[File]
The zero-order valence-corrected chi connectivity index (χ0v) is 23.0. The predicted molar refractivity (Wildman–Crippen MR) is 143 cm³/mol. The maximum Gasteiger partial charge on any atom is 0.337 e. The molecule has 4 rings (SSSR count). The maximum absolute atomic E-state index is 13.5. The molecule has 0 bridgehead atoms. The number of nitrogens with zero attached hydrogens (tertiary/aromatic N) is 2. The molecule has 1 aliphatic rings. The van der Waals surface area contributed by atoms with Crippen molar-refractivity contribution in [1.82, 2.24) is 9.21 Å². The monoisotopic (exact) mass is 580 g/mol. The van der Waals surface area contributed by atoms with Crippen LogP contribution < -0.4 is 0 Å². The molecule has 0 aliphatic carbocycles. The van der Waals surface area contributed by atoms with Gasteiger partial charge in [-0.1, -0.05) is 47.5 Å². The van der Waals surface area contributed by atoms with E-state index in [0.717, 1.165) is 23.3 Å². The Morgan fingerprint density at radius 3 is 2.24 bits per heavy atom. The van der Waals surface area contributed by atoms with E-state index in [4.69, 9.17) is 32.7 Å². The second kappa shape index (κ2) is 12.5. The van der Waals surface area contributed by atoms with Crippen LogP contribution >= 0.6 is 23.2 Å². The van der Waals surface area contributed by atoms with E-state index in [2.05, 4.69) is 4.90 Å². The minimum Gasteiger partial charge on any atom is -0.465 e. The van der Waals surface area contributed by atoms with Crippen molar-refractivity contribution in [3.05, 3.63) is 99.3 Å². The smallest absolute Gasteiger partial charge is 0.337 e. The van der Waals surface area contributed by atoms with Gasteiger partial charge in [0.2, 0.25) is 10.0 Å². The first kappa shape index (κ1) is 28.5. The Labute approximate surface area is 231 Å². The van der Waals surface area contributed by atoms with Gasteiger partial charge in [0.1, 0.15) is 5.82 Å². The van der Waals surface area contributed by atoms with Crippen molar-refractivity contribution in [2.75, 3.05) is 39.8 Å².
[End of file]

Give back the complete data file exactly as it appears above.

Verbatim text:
The zero-order valence-corrected chi connectivity index (χ0v) is 23.0. The predicted molar refractivity (Wildman–Crippen MR) is 143 cm³/mol. The maximum Gasteiger partial charge on any atom is 0.337 e. The molecule has 4 rings (SSSR count). The maximum absolute atomic E-state index is 13.5. The molecule has 0 bridgehead atoms. The number of nitrogens with zero attached hydrogens (tertiary/aromatic N) is 2. The molecule has 1 aliphatic rings. The van der Waals surface area contributed by atoms with Crippen molar-refractivity contribution in [1.82, 2.24) is 9.21 Å². The monoisotopic (exact) mass is 580 g/mol. The van der Waals surface area contributed by atoms with Crippen LogP contribution < -0.4 is 0 Å². The molecule has 0 aliphatic carbocycles. The van der Waals surface area contributed by atoms with Gasteiger partial charge in [-0.1, -0.05) is 47.5 Å². The van der Waals surface area contributed by atoms with E-state index in [0.717, 1.165) is 23.3 Å². The Morgan fingerprint density at radius 3 is 2.24 bits per heavy atom. The van der Waals surface area contributed by atoms with E-state index in [4.69, 9.17) is 32.7 Å². The second kappa shape index (κ2) is 12.5. The van der Waals surface area contributed by atoms with Crippen LogP contribution >= 0.6 is 23.2 Å². The van der Waals surface area contributed by atoms with E-state index in [2.05, 4.69) is 4.90 Å². The minimum Gasteiger partial charge on any atom is -0.465 e. The van der Waals surface area contributed by atoms with Crippen molar-refractivity contribution in [3.05, 3.63) is 99.3 Å². The smallest absolute Gasteiger partial charge is 0.337 e. The van der Waals surface area contributed by atoms with Gasteiger partial charge in [0.2, 0.25) is 10.0 Å². The first kappa shape index (κ1) is 28.5. The Labute approximate surface area is 231 Å². The van der Waals surface area contributed by atoms with Gasteiger partial charge in [0.1, 0.15) is 5.82 Å². The van der Waals surface area contributed by atoms with Crippen molar-refractivity contribution in [2.75, 3.05) is 39.8 Å².